Gas for Climate is a group of eleven leading European gas transport companies and three renewable gas industry associations, including DESFA, Enagás, Energinet, Fluxys, Gasunie, GRTgaz, Nordion, ONTRAS, Open Grid Europe, Snam, Teréga, Consorzio Italiano Biogas, European Biogas Association, and German Biogas Association.
Gasses and their infrastructures are important today and will continue to be important towards 2050 and beyond by shifting towards renewable and low carbon gases to meet the Paris Agreement target of limiting global temperature rise to well below 2 degrees Celsius. Gas for Climate advocates for a smart combination of electricity and gas in an integrated energy system to deliver an affordable transition to climate neutrality.
The Gas for Climate consortium has undertaken several large studies that analyse the future role and value of renewable and low carbon gases and gas infrastructure. Our key areas of focus are:
Gas for Climate was initiated in 2017 to analyse and create awareness about the role of renewable and low carbon gas in the future energy system in full compliance with the Paris Agreement. Over the past few years, the Gas for Climate consortium showed that renewable and low carbon gases have an important role to play in the EU energy system.
Gas for Climate fully supports the Fit for 55 package, aimed at a 55% reduction in European emissions by 2030 and the accelerated goals under REPowerEU. Gas for Climate also promotes a target 35 bcm of biomethane and 20 Mt of hydrogen in the European Union by 2030. Scaling up of renewable hydrogen (deployment of electrolysis) and biomethane (driven in large by sequential cropping) production is possible. Renewable gases are the solution in removing barriers to decarbonisation and creating the conditions for a more cost-effective transition. Policymakers are to adapt the European Union’s regulatory framework so that the production of renewable and low-carbon gases is incentivised, and gas infrastructure can fully unleash its great potential in a future integrated energy system.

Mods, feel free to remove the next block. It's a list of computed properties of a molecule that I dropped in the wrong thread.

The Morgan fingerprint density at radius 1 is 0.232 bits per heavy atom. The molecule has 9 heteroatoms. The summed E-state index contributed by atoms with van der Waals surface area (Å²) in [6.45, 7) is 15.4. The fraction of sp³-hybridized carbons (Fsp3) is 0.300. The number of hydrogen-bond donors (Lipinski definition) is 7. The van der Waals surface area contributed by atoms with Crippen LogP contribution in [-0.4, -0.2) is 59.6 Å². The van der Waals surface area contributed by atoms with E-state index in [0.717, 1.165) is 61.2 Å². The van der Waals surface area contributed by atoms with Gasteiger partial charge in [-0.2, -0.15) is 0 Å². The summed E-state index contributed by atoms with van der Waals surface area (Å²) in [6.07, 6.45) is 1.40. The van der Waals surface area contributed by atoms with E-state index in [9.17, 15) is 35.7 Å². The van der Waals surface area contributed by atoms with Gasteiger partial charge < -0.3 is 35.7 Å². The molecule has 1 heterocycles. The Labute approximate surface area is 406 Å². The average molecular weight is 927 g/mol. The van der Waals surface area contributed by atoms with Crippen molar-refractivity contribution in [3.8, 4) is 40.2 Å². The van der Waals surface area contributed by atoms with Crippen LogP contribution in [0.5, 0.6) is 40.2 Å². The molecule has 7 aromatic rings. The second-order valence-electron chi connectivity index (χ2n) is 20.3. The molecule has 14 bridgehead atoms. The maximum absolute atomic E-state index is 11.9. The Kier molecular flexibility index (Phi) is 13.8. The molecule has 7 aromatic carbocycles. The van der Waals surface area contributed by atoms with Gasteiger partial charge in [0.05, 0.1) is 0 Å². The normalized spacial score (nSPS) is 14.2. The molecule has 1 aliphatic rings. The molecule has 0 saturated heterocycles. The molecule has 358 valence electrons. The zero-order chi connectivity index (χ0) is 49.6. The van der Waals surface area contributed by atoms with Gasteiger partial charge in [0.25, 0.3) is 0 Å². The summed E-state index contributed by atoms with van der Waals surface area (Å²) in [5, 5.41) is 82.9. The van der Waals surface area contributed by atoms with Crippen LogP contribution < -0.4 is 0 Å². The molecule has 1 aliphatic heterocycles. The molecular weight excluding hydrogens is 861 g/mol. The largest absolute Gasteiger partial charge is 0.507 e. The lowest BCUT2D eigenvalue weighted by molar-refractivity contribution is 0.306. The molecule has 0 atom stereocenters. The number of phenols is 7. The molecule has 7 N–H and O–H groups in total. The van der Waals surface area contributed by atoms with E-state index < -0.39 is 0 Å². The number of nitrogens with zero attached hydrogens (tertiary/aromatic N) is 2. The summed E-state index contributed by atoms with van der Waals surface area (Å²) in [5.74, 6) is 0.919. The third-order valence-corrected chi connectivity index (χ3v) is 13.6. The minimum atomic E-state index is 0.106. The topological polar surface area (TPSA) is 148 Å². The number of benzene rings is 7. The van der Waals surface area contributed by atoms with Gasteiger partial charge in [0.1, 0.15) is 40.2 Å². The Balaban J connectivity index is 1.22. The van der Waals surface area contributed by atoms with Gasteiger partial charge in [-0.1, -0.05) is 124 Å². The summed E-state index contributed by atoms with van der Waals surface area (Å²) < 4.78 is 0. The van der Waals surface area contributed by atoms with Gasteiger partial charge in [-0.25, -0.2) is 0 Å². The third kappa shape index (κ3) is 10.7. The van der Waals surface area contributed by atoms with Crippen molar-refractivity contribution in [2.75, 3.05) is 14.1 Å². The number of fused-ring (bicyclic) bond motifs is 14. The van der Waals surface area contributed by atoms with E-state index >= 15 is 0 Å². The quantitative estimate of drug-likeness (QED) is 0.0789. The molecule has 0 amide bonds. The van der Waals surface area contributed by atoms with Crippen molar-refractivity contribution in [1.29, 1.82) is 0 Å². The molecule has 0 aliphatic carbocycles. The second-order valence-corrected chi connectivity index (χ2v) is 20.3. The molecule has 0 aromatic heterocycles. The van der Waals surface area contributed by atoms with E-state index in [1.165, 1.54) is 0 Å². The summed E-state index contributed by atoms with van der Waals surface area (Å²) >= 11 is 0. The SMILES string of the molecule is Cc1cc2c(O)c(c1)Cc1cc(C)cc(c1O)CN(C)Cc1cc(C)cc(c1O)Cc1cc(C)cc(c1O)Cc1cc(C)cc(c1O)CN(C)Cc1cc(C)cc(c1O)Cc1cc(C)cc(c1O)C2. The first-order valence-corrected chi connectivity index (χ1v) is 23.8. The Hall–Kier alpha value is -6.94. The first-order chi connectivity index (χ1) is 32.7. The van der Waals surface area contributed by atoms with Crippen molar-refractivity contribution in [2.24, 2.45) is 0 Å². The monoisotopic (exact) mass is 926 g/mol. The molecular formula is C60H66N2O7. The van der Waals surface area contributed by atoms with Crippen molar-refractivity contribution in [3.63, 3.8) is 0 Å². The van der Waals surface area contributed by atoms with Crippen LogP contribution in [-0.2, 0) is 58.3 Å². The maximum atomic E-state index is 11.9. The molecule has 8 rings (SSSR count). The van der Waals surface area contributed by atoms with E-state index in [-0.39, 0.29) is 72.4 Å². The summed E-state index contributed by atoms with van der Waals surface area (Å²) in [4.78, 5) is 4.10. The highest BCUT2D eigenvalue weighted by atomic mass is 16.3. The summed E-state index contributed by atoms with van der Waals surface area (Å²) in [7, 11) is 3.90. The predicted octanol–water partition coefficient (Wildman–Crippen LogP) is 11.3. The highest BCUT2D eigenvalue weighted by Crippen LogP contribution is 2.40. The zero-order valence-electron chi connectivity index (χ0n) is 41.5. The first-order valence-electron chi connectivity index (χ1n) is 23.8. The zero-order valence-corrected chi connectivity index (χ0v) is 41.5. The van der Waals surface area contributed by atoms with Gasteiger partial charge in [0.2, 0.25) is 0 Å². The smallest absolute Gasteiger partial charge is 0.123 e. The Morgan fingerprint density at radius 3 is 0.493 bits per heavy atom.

A substantial part of the current gas imports from Russia (155 bcm in 2021) can be replaced by domestic biomethane production (35 bcm) and renewable hydrogen production and import (50 bcm) by 2030. At the European level, supply potential is sufficient to meet the demand for renewable gases at all time scales (2030, 2040, and 2050), subject to acceleration of Renewable Energy Sources (RES) build-out beyond current targets. Individual regions might experience an abundance or lack of sufficient renewable energy and accelerated development of the European Hydrogen Backbone will help reconcile these differences can help to reconcile these differences.
Renewable gas can be massively scaled up by 2050. Biomethane should be allocated based on the highest societal value. Hydrogen will be used in hard-to-decarbonise sectors – in industry as feedstock and for high-temperature heating, in the building sector, in power system balancing on long-time scales (e.g. hydrogen peaking plants), and in mobility applications, either as hydrogen or hydrogen-based synthetic fuel (aviation, maritime, heavy-trucking). Hydrogen is a prime candidate to facilitate sector coupling and fits well into the efforts for increased electrification by providing long-term storage and possibly also dispatchable power generation.